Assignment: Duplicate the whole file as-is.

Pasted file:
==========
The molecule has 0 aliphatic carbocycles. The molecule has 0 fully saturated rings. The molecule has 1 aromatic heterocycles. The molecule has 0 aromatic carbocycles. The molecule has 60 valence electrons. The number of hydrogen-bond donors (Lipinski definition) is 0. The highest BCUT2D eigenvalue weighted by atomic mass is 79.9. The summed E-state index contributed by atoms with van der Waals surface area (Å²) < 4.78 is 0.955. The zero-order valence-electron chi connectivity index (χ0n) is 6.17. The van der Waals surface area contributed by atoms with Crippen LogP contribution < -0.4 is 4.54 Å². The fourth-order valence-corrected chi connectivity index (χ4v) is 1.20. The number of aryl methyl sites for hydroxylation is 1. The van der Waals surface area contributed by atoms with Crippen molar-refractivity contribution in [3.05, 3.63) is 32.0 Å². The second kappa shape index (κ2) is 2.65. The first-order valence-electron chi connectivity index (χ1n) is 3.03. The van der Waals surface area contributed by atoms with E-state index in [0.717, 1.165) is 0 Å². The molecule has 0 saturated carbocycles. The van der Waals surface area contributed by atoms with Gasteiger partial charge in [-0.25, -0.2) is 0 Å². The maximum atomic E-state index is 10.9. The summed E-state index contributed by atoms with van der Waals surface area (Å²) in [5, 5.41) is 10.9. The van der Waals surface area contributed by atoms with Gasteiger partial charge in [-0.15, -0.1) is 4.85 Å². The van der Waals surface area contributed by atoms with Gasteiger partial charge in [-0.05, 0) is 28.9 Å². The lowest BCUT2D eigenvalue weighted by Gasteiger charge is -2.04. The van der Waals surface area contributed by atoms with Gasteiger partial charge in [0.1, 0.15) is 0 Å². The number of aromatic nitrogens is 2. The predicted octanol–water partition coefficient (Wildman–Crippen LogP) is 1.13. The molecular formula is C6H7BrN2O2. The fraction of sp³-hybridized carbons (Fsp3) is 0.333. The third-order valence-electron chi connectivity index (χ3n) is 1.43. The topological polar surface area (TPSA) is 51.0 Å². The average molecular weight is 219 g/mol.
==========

The molecule has 0 aliphatic carbocycles. The molecule has 0 fully saturated rings. The molecule has 1 aromatic heterocycles. The molecule has 0 aromatic carbocycles. The molecule has 60 valence electrons. The number of hydrogen-bond donors (Lipinski definition) is 0. The highest BCUT2D eigenvalue weighted by atomic mass is 79.9. The summed E-state index contributed by atoms with van der Waals surface area (Å²) < 4.78 is 0.955. The zero-order valence-electron chi connectivity index (χ0n) is 6.17. The van der Waals surface area contributed by atoms with Crippen LogP contribution < -0.4 is 4.54 Å². The fourth-order valence-corrected chi connectivity index (χ4v) is 1.20. The number of aryl methyl sites for hydroxylation is 1. The van der Waals surface area contributed by atoms with Crippen molar-refractivity contribution in [3.05, 3.63) is 32.0 Å². The second kappa shape index (κ2) is 2.65. The first-order valence-electron chi connectivity index (χ1n) is 3.03. The van der Waals surface area contributed by atoms with E-state index in [0.717, 1.165) is 0 Å². The molecule has 0 saturated carbocycles. The van der Waals surface area contributed by atoms with Gasteiger partial charge in [-0.25, -0.2) is 0 Å². The maximum atomic E-state index is 10.9. The summed E-state index contributed by atoms with van der Waals surface area (Å²) in [5, 5.41) is 10.9. The van der Waals surface area contributed by atoms with Gasteiger partial charge in [-0.15, -0.1) is 4.85 Å². The van der Waals surface area contributed by atoms with Gasteiger partial charge in [-0.05, 0) is 28.9 Å². The lowest BCUT2D eigenvalue weighted by Gasteiger charge is -2.04. The van der Waals surface area contributed by atoms with Gasteiger partial charge in [0.1, 0.15) is 0 Å². The number of aromatic nitrogens is 2. The predicted octanol–water partition coefficient (Wildman–Crippen LogP) is 1.13. The molecular formula is C6H7BrN2O2. The fraction of sp³-hybridized carbons (Fsp3) is 0.333. The third-order valence-electron chi connectivity index (χ3n) is 1.43. The topological polar surface area (TPSA) is 51.0 Å². The average molecular weight is 219 g/mol.